Wednesday, July 25, 2012

Belated leap day contemplations

I had no ideas for tonight's post.  I thought about it while I cooked dinner, but I came up blank.  I thought about it while we walked the dog, but that didn't yield any great ideas, or even good ideas, either.  So, I opened a file in my "writings" folder called "essay_ideas.docx." which, as the name suggests, is where I store vague ideas, loose thoughts,  rough drafts, opening paragraphs, and so on that might be useful for future essays or blog posts.  I came across this, which was obviously first written on March 1, 2012, the day after Leap Day

Statistically speaking, there was only a 25% chance of yesterday.   75% of the time, we would have gone directly from February 28 (this past Tuesday) to March 1 (today, Thursday).  In most years, we would have been able to skip right over yesterday.  For me anyway, yesterday was a fine day, and certainly not one I would have chosen to skip even if I'd had a chance. 

That got me thinking, which as many of you know, is a dangerous thing.  And fortunately, fairly rare!  But anyway, I asked myself what days I would skip if I could.

My first response was that I'd skip those awful days when really sad things happened.  Here are a few:  January 16, 1983, January 13, 1998, October 27, 2008, and February 23, 2009.  Those were the days that Al and I lost, first, our fathers, then, our mothers.  I could have done without May 6, 2010.  That was the day of my major car accident.  Those are the sorts of days that immediately spring to mind when I think about skipping a day, here or there.

But on further reflection, I don't think those are the days I'd skip.  Losses are an inevitable part of life.  Sad, yes, but in the end unavoidable.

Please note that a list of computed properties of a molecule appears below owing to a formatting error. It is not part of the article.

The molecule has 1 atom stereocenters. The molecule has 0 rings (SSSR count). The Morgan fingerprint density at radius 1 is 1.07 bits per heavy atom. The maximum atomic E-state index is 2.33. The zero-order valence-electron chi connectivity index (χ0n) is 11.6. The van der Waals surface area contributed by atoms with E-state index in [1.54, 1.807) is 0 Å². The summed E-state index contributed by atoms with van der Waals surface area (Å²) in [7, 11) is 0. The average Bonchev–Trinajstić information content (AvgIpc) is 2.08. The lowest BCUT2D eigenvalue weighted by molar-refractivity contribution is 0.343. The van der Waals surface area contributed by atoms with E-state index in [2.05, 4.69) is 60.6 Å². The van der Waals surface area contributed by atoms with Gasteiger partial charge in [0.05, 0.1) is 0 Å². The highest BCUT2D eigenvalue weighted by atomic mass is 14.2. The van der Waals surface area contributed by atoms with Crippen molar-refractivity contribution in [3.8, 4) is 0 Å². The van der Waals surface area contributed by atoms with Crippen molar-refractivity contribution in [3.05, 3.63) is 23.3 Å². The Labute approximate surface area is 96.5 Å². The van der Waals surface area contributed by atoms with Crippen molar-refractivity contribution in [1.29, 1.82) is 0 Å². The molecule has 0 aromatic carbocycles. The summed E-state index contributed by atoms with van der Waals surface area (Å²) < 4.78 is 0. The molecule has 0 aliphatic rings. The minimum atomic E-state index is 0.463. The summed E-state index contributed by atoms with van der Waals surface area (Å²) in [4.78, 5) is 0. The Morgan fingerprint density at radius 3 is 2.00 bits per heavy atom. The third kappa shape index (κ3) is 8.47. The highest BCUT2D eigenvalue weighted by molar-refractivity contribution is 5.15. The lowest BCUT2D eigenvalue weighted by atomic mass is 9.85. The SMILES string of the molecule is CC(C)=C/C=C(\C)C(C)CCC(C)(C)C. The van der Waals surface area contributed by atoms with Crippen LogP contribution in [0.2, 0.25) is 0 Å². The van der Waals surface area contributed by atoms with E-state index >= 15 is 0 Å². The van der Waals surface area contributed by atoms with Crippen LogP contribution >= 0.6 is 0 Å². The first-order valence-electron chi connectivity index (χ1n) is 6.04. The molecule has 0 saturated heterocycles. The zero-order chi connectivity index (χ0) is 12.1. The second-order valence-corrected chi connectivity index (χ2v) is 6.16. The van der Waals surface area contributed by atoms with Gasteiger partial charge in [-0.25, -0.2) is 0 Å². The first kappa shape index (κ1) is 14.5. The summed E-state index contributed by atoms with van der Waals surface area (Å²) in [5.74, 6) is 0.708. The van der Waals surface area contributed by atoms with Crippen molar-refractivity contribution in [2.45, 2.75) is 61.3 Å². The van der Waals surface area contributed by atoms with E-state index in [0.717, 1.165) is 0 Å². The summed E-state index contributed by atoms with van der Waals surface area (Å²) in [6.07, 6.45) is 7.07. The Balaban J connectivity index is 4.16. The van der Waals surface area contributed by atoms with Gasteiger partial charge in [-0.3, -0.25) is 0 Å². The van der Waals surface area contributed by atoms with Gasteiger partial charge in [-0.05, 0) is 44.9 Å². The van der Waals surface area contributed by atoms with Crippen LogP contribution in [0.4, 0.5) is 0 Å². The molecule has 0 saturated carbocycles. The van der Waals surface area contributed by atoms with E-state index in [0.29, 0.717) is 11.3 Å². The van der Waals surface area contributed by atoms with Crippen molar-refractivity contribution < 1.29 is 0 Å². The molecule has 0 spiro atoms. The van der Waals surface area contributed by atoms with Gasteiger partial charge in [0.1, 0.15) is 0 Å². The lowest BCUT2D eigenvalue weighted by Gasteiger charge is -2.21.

I think the days that I would choose to jump over are those that I squandered.

That is where it stopped.  I don't know what I was thinking about last spring, but this is how I finished the thought tonight.

A bit of advice from Ben Franklin, who had lots of it 
There have been plenty of days that I'd like to skip, or better yet, re-live because I just wasted the time, neither working nor relaxing.   I consider myself a pretty hard worker, but I don't consider relaxing a waste of time.  I consider it essential to keeping the ideas flowing and the brain balanced.  So, having fun and relaxing isn't a problem.  What wastes time is letting it slip by, neither using  it nor enjoying it.  This is a common Saturday phenomenon for me and it drives me crazy.  There are a million things I could do, and I do none of them.  I am not exactly sure where the day goes, but zap!  it's gone.

Then there are days I'd like to skip because I let squandered a lot of energy being "busy" without really getting anything done.  This one is insidious and it is often difficult to tell when it is happening, because I feel like I am working and accomplishing things. I even feel important. In reality though, I am running in circles, much like my puppy in the backyard.  Chasing my tail.  Running after random squirrels.  Trying to catch a butterfly.  Wearing myself out and getting nowhere.  There are times when this sort of random motion is necessary to identify a direction,  but sometimes I let myself believe it is the direction itself.  I suspect I am not alone.

There are days that I'd like to skip because I squandered good will or friendship.  Those are the days when a simple act of kindness or a gentle word could have made all the difference, but apathy, indolence, or even worse, self-centered pride, got in the way and I squandered an opportunity to build a relationship or maintain a friendship.  These are the days I most wish I could skip or re-live.  The days where a little more effort from me might have significantly helped someone else. 

The days that I wish I could skip are not the days where the inevitable disappointments of life arrived on my door.  Those things are out of my control.  The days that I would skip are the ones that could have been different if only I were paying attention and making the effort, the days when I could have made a difference, and simply failed.

I am grateful for today's rich experience of teaching at a middle school math camp in an inner city school.  There were challenges, but there were joys.  And most of all, there is enormous potential that should not be squandered!

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